Uruguay, my native land, is held as fleetingly in my head as the demotic Spanish I once unconsciously spoke. I retain an image of a wide brown river with trees clustered on the far bank as dense as broccoli florets. On this river, there is a narrow boat with a single person sitting in the stern. A small outboard motor scratches a dwindling, creamy wake on the turbid surface of the river as the boat moves downstream, the ripples of its progress causing the reeds at the water's edge to sway and nod and then grow still again as the boat passes on. Am I the person in the boat or am I the observer on the bank? Is this the view of a stretch of the Río Negro where I used to fish as a child? Or is it a vision of the individual soul's journey through time, a passage as transient as a boat's wake on flowing water? I can't claim it as my first reliable, datable memory, alas. That award goes to the sight of my tutor Roderick Poole's short and stubby circumcised penis, observed by my covertly curious eyes as he emerged naked from the Atlantic surf at Punta del Este, where we two had gone for a summer picnic one June day in 1914. I was eight years old and Roderick Poole had come to Montevideo from England to prepare me for St. Alfred's, my English prep school. Always swim naked when you can, Logan, was the advice he gave to me that day, and I have tried to adhere to it ever since. Anyway, Roderick was circumcised and I was not—which explains why I was paying such close attention, I suppose, but doesn't account for that particular day of all others being the one that sticks in my mind. Up until that precise moment the distant past of my earlier years is all vague swirling images, unfixed by time and place. I wish I could offer up something more telling, more poetic, something more thematically pertinent to the life that was to follow, but I can't—and I must be honest, here of all places.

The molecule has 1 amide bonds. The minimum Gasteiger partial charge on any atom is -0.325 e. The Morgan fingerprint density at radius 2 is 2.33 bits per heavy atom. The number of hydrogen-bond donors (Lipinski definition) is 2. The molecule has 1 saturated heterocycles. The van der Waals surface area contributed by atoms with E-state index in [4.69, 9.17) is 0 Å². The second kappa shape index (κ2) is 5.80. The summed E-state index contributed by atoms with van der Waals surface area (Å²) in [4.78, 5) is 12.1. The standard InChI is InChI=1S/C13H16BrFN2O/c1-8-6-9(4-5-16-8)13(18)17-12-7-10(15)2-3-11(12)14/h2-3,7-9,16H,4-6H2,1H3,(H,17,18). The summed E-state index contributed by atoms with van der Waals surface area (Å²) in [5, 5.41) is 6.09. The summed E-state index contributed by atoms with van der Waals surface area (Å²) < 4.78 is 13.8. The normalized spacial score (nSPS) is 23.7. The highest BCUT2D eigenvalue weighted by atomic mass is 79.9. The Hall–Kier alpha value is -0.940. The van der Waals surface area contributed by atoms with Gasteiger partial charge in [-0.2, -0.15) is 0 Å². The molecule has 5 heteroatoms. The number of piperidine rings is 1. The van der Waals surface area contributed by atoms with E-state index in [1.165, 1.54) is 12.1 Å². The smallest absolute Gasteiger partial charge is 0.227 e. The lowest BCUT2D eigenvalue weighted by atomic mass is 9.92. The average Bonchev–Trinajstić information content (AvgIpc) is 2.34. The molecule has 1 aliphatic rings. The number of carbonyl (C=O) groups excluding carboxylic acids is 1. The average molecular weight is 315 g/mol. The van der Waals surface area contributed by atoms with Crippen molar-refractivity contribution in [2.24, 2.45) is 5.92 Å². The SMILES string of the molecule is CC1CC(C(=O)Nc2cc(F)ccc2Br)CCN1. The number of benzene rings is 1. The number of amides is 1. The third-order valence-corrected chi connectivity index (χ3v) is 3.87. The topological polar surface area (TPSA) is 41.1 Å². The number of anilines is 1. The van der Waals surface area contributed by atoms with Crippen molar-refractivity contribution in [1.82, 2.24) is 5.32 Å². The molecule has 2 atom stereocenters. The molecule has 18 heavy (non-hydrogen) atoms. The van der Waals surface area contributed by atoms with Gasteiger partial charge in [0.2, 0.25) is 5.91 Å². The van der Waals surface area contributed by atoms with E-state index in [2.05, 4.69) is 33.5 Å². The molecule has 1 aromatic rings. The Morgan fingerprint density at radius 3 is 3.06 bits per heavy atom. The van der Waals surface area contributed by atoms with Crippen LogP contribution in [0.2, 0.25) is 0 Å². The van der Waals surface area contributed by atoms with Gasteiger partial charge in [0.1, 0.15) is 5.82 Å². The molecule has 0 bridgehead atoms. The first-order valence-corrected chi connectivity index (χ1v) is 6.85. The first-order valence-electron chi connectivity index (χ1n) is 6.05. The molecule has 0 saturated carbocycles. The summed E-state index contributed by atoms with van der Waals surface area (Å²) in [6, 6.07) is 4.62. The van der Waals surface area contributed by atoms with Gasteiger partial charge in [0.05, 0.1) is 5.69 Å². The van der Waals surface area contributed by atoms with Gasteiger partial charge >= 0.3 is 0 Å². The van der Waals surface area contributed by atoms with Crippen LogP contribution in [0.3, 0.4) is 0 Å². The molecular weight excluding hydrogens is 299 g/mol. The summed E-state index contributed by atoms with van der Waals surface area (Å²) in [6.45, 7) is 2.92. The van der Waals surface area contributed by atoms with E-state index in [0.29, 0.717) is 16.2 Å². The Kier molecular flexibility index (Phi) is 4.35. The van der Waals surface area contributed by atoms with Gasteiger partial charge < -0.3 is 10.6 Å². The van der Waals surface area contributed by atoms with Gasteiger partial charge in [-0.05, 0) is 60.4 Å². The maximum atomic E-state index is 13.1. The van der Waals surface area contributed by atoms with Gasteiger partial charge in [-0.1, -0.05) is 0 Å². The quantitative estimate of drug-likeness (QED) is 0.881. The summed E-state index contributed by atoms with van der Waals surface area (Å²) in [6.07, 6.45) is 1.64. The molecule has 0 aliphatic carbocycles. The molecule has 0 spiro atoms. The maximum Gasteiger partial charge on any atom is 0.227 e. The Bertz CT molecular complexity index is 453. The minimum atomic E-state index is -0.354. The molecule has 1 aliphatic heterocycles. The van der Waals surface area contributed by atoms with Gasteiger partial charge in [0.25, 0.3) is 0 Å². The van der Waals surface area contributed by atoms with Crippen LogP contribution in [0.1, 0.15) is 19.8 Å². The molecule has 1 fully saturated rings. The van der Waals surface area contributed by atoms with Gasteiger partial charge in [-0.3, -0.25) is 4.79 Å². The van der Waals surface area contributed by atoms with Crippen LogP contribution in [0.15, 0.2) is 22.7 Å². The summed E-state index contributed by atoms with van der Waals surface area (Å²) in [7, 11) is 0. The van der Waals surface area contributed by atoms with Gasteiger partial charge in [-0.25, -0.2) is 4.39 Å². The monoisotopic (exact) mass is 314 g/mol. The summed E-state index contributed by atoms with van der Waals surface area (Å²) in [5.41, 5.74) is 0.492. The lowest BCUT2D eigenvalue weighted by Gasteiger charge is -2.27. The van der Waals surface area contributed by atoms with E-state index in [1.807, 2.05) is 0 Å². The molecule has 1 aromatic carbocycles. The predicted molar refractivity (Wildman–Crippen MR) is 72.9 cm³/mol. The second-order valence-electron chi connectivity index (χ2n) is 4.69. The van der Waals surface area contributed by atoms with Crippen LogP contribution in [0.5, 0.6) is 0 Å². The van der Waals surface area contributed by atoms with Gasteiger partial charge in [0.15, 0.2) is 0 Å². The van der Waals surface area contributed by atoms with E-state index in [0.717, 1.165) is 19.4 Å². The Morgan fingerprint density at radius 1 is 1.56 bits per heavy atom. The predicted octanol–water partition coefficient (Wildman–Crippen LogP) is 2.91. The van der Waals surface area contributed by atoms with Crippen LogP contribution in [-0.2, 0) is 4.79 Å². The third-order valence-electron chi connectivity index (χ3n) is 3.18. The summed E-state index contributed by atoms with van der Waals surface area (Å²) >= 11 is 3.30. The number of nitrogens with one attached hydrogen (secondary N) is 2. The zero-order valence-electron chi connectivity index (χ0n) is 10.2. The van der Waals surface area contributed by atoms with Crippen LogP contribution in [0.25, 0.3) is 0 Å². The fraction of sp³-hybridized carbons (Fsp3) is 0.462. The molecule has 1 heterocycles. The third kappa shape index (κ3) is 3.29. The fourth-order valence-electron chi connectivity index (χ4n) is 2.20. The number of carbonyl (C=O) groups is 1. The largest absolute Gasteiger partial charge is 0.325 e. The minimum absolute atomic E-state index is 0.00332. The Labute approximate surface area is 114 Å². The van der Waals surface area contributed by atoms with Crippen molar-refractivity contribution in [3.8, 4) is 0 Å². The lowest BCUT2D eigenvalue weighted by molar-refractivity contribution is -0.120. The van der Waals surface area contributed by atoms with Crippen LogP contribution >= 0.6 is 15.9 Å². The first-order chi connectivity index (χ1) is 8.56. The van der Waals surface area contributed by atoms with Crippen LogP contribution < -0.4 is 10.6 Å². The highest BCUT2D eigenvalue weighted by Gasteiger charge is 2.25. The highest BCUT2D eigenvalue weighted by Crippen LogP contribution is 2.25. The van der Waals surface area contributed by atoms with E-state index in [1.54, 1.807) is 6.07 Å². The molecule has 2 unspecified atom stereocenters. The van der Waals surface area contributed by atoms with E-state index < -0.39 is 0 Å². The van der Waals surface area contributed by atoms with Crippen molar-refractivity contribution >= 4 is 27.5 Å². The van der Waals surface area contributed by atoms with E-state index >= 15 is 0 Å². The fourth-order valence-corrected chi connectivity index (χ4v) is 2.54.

The first pages of the lifelong, though intermittent, journal that I began to keep from the age of fifteen are missing. No great loss and, doubtless, like the avowals that begin almost all intimate journals, mine too would have commenced with the familiar determination to be wholly and unshakeably truthful. I would have sworn an oath to absolute candour and asserted my refusal to feel shame over any revelations which that candour would have encouraged. Why do we urge ourselves on in this way, us journal-keepers? Do we fear the constant threat of backslide in us, the urge to tinker and cover up? Are there aspects of our lives—things we do, feel and think—that we daren't confess, even to ourselves, even in the absolute privacy of our private record? Anyway, I'm sure I vowed to tell the truth, the whole truth, etc., etc., and I think these pages will bear me out in that endeavour. I have sometimes behaved well and I have sometimes behaved less than well—but I have resisted all attempts to present myself in a better light. There are no excisions designed to conceal errors of judgement ("The Japanese would never dare to attack the USA unprovoked"); no additions aimed at conferring an unearned sagacity ("I don't like the cut of that Herr Hitler's jib"); and no sly insertions to indicate canny prescience ("If only there were some way to harness safely the power in the atom")—for that is not the purpose of keeping a journal. We keep a journal to entrap that collection of selves that forms us, the individual human being. Think of our progress through time as one of those handy images that illustrate the Ascent of Man. You know the type: diagrams that begin with the shaggy ape and his ground-grazing knuckles, moving on through slowly straightening and depilating hominids, until we reach the clean-shaven Caucasian nudist proudly clutching the haft of his stone axe or spear. All the intervening orders assume a form of inevitable progression towards this brawny ideal. But our human lives aren't like that, and a true journal presents us with the more riotous and disorganized reality. The various stages of development are there, but they are jumbled up, counterposed and repeated randomly. The selves jostle for prominence in these pages: the mono-browed Neanderthal shoulders aside axe-wielding Homo sapiens; the neurasthenic intellectual trips up the bedaubed aborigine. It doesn't make sense; the logical, perceived progression never takes place. The true journal intime understands this fact and doesn't try to posit any order or hierarchy, doesn't try to judge or analyze: I am all these different people—all these different people are me.